[Image description: A young Sylvia Plath holds a dandelion in a deck chair, smiling, in profile. She wears a white top with a red flower tucked into its neckline.] Dear Plathians, Every night, now, I wake at 4 am to nurse the baby. I watch the sky turn blue. I write notes for the book on one hand, hold the baby’s head with the next. At 8, as the big kids ride away from me on the bus, I buckle the baby into his carseat and take him to daycare, and then, for four hours, I write the book.
I’m really looking forward to your book, I am obsessed with Plath and tired of reading forwards and intros that apologize for You Know Who. I’ve been so disappointed I’ve basically decided at this point I’m only going to read her own letters and journals so she can speak for herself, but I will def be buying your book as well.
Anyway the reason I’m leaving this comment actually is because you mentioned analyzing her last poems, what they really mean, etc, and I recently discovered something I haven’t seen anyone else mention about Plath’s famous last poem “The Edge” which people interpret as a kind of suicide note. But I think the poem might be based off a statue, the one in Yaddo gardens in a fountain. If you Google Yaddo gardens it comes up: a woman with what look like two children at her feet. Plath had written another poem possibly about Yaddo, “The Manor Garden,” which also ambiguously employs the verb “drag,” in Manor Garden: “A blue mist is dragging the lake.” And in The Edge: “Her blacks crackle and drag.”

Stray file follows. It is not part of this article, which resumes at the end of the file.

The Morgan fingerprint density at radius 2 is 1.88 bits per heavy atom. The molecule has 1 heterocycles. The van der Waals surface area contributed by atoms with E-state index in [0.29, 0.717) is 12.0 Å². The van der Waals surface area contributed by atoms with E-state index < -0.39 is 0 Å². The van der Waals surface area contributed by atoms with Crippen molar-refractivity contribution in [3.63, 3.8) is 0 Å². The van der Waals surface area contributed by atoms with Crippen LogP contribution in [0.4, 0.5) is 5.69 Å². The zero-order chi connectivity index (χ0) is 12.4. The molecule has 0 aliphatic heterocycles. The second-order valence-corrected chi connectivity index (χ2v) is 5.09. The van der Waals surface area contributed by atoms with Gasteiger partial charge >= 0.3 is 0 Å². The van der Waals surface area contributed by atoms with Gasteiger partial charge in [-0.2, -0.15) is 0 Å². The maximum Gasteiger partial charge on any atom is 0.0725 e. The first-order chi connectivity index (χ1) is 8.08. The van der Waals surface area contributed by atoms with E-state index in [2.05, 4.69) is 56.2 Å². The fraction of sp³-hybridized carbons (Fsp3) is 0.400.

When I first read The Edge, my instinct was that Plath was writing about a statue, then as I read various online (and contradicting) interpretations of the Edge I lost that instinctual interpretation, but a haunting little voice in my head told me to look up Yaddo gardens and that’s what I found. I believe the poem is a meditation on the Greek-inspired statue, as if it were based on a real ancient Greek woman and her two children, all their lives long since folded into each other. That’s why we have a garden in the poem, the Yaddo rose garden surrounding the statue. But we also have this “illusion of a Greek necessity” in her toga, because it’s not really an Ancient Greek statue, it’s just a fake, which sort of de-romantisizes the narrator’s fantasizing about the death of this woman “smiling with accomplishment.”
As a poet I’ve definitely seen little things here and there in life that stuck with me, that I couldn’t get out of my head for years and wanted to write about. I think for Sylvia that statue at Yaddo was one of those things and she was saving it for the right poem. I could be very wrong obviously though. Anyway, good luck with your book!
Thank you, Emily.
i am really enjoying these. Thanks for writing them.
This wonderful and truly spooky reflection is such a beautiful evocation. I could have gone on reading it for pages and pages if it had continued. I read the Jaqueline Rose book and I think those of us to really find Plath gets us, and get her words under our skin, encounter her likewise, in varying degrees. And for me, more than any one else who writes about Sylvia Plath, you resurrect her electrifying voice in my heart. That can only be more about her life than about her death. Thank you so much.